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    Feb 19, 2020

    Top 10 Skills That Children Will Need To Thrive At The Workplace Of The Future

    As educators and parents, we are striving to prepare our children for the ‘real world’. A world that exists beyond the comfort of our homes and the walls of the classrooms. While we are ensuring children learn how to read, write, memorize, count and calculate we are overlooking a large blind spot. In the not so distant future, almost 50% of the jobs of the world will vanish and many of the remaining jobs will evolve. The residual jobs shall require a very different range of skills. Therefore we need to urgently ensure our children develop these (less tangible but vital) skills.

    Bridging the Gap between Academics and Job-readiness for the Workplaces of the Future

    India is experiencing the highest unemployment rates in 45 years. India’s private sector is struggling to find entry-level talent. Recruiters and HR managers agree the main reason for the struggle we are witnessing today is the wide gap between theoretical knowledge and skills required for job readiness. True that India’s literacy levels have indeed increased over the last few years however more and more graduates are graduating with professional degrees and certificates without the right skills needed for the workplace.

    Recently, in a shocking revelation, Tech Mahindra Chief Executive officer and Managing director C P Gurnani has said around 94 percent of IT Graduates are not eligible for jobs in big Indian IT companies. Annual Employability Survey 2019 by Aspiring Minds has revealed that 80% of Indian engineers are not fit for any job in the knowledge economy.

    The situation is expected to worsen in the near future because educational institutions are not evolving with the needs of the times. We cannot predict with any level of accuracy as to what will lie ahead for our children. Employers, experts, and futurists are unable to predict what the specific needs of jobs of the future shall be. Fortunately, we can predict, with a reasonable degree of accuracy, the attitude, mindset, and skill-set that will make our children successful in a rapidly changing world.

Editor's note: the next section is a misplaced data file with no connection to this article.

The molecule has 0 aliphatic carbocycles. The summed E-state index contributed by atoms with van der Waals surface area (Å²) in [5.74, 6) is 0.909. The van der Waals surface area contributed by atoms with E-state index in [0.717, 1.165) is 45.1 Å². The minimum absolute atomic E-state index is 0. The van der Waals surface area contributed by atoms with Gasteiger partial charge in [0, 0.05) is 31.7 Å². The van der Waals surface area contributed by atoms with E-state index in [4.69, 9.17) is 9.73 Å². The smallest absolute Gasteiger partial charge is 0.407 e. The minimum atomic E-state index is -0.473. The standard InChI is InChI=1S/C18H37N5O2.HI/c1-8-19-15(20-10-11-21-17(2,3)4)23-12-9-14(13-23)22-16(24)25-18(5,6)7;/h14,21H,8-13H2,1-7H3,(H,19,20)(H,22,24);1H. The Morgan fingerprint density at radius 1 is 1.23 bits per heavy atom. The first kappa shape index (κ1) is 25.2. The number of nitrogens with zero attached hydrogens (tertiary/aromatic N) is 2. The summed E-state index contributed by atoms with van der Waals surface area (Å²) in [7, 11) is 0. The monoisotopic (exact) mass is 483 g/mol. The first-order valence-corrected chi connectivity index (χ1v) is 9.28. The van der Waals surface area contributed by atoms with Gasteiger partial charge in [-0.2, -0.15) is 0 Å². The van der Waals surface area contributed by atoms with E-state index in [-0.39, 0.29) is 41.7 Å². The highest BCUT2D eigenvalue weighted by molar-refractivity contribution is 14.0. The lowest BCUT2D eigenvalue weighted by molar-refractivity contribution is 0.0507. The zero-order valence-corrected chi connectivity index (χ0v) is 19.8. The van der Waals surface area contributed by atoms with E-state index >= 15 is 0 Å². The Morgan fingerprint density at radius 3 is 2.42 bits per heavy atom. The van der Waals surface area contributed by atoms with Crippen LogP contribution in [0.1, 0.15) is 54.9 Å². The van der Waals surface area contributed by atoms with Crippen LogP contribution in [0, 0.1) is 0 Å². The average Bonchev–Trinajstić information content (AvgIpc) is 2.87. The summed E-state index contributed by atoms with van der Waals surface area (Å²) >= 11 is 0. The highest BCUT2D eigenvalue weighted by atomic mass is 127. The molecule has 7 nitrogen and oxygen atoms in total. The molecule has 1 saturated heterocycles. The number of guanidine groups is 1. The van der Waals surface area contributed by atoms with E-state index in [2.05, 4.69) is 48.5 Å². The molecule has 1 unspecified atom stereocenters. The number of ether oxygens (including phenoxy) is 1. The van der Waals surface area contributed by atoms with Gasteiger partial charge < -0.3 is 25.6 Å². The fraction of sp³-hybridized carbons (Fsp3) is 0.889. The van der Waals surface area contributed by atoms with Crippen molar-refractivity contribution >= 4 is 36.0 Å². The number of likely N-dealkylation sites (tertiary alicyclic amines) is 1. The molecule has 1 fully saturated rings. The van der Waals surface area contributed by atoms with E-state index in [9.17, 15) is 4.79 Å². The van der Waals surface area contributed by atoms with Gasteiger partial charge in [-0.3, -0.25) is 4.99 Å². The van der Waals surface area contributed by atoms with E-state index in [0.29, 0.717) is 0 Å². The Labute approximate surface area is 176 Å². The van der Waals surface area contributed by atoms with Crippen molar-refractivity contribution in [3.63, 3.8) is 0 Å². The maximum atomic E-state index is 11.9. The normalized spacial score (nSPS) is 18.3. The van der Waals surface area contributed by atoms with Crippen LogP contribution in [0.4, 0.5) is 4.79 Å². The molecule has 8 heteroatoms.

These are the ten survival skills for the next 25 years. Let's take a look at each of these skills and find out how we can imbibe them in our children.

    #1: Emotional Intelligence

    There is a myth that to succeed in the corporate world one has to be ruthless and cold-hearted. These are stereotypes from the past that are no longer applicable in the collaborative work environment of the present. Older command control management models have given way to newer models such as ‘servant leadership’ and ‘leading by empowering’. Such leadership styles require well developed emotional intelligence in the leader.

    Emotional intelligence can be developed by role modeling and via progressive teaching methods that encourage active collaboration and the ability to work well with others.

    #2: Creative Thinking

    According to research by Morgan Stanley, out of the ten most successful companies in the United States between 1990-2000, only three have survived in the period between 2011-2020. The seven new companies are beacons of creativity and innovation. The future belongs to creative thinkers and to those who can think outside the box. The way we teach today is based on an outdated convergent thinking model where there is only one right solution to the problem. What is required instead is a divergent thinking model where learners are taught to come up with multiple ideas and solutions to a problem.

    This can only happen if learners are encouraged to experiment and to learn by the process of trial and error. Newer and more progressive teaching methods need to be adopted and applied to enable divergent thinking in our children.

    #3: Curiosity

    Children are naturally curious. They are wired to be imaginative. Educators and parents need to ensure this innate ability is nurtured. The present-day education system is designed to stifle and eventually kill creativity.

    Progressive teaching methods available are transforming education around the world by creating a new generation of creative thinkers.

    #4: Resilience